The US Marine Corps' (USMC) MV-22 Osprey has conducted a first in-flight refuelling with a US Air Force KC-10 aircraft.
Refuelling was carried out as part of Cobra Gold 2015, which involved five MV-22 Ospreys.
The aircraft flew more than 2,200nm, travelling from Clark Air Base, the Philippines to Utapao Royal Thai Navy Airfield in Thailand. During this process, the KC-10 aircraft delivered 40,000lb of fuel in mid-flight.
1st Marine Aircraft Wing Marine Medium-tilt Rotor Squadron 265 captain Victor Bockman said: "This flight was a huge success for many reasons.
"Not only did we conduct two aerial refuels, but we effectively showcased the expanding envelope of the MV-22 and its ability to range the entirety of the Pacific Command."
According to Bockman, the marines conducted non-combatant evacuation operations, bilateral training with the Thai Air Force and combat support training, as well as some aerial delivery operations.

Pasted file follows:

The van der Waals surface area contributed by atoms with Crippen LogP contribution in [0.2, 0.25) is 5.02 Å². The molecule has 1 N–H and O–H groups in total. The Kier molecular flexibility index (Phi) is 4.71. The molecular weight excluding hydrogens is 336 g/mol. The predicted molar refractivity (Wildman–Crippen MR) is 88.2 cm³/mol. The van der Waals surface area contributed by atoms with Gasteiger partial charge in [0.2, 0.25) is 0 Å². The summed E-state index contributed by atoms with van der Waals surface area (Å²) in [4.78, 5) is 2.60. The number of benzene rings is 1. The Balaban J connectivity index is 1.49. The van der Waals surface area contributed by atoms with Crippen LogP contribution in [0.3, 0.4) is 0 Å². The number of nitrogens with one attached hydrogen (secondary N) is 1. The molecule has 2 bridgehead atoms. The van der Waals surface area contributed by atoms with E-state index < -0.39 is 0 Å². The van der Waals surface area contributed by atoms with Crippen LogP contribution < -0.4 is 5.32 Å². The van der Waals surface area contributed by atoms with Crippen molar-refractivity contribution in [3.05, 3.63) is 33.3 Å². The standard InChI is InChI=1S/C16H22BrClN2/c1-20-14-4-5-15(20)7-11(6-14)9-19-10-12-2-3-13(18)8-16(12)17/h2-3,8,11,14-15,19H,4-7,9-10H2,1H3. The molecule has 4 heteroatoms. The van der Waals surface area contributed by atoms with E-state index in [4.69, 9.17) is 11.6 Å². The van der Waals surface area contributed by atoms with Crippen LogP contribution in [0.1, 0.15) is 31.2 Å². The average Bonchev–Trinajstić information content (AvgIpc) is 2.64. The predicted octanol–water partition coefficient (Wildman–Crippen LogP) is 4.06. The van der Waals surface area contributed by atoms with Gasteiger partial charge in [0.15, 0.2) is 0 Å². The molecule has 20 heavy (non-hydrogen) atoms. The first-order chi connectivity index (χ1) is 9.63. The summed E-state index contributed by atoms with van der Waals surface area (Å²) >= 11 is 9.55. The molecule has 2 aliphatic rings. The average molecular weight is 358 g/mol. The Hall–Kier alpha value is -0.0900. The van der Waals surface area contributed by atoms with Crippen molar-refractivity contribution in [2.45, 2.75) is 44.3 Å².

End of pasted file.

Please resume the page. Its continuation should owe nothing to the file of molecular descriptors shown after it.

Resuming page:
Commenting on the KC-10, Bockman added: "It is a very capable platform that can hold more fuel than the C-130s we are used to working with.
"The KC-10 also acted as a radio relay and communicated our location to controlling agencies throughout the flight."
The V-22 Osprey, a joint-service, multi-mission combat aircraft, combines the mobility of a helicopter with the long-range and high-speed cruise performance of a turboprop aircraft.
It can transporting 24 combat troops and 20,000lb of internal cargo, or up to 15,000lb of external cargo, via its medium-lift and vertical take-off and landing capabilities.
Cobra Gold is an annual exercise designed to advance regional security, enhance cooperation with partner nations and find effective solutions to common challenges.
Image: MV-22 Osprey landing on a ship. Photo: courtesy of the US Navy, photo by Lt. j.g. Michael Sheehan.